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must be confessed that the picture is overcharged; and perhaps in no part of the work is more exceptionable matter to be found, than in the passages on this subject.

Our fathers talk
Of summers, balmy airs, and skies serene :
Good heaven! For what unexpiated crimes
This dismal change?"

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The author here assumes it as a fact, that " a dismal change" in the climate has taken place, when it would have served the purposes of both truth and poetry better, to have corrected a vulgar prejudice, and illustrated that interesting operation of mind, by which "our fathers talk" of the days of their youth, as days when all nature smiled around them.

"The brooding elements,
Do they, your powerful ministers of wrath,
Prepare some fierce exterminating plague ?
Or is it fix'd in the decrees above
That lofty Albion melt into the main?"

This, it must be confessed, is very genuine bombast.

The colours, in which Dr. Armstrong has painted the English climate, are so greatly exaggerated, as to have sometimes suggested a doubt, whether it was really the English climate which the Doctor had in his mind's eye at the time; that climate so appropriately invoked by his friend and countryman Thomson, by the epithet of " merciful."-Looking into the "Beauties of Scotland," something extremely like a solution of this doubt has presented itself, and which, if correct, will afford a striking example of the influence of early impressions on the mind.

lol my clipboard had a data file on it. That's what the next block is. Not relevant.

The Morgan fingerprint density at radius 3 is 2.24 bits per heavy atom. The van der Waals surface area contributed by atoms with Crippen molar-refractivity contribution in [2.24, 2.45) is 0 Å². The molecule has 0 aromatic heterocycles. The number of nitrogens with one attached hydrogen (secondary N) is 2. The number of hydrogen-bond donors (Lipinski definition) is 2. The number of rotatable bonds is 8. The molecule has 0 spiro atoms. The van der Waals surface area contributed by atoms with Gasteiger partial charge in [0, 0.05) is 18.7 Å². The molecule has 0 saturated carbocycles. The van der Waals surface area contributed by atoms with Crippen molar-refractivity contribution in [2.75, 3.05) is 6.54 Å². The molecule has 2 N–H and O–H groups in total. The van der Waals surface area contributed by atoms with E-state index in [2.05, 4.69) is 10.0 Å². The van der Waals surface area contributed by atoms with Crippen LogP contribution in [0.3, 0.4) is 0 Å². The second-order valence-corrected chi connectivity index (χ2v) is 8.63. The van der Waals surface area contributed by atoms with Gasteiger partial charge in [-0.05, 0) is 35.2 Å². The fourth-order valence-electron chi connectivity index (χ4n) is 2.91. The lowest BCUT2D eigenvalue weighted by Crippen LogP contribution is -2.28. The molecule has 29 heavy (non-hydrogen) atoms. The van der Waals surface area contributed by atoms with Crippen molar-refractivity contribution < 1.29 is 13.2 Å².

The topographist, describing the banks of the Liddel, Armstrong's native stream, previous to its junction with another river, called the Hermitage, says, "this part of the country is mountainous, high, cold and moist, and lies under the thick and solitary gloom of continual fogs."

Let us contrast this with what Armstrong says of England.

Steep'd in continual rains, or with raw fogs
Bedew'd, our seasons droop: incumbent still,
A ponderous heaven o'erwhelms the sinking soul.

The descriptions we see are the same, without even a single circumstance of variation. Is it unfair then, to conclude that they were derived from the same source, and that when Armstrong thought he was describing England, he was only recording his recollections of the scenery of his youth? N. J.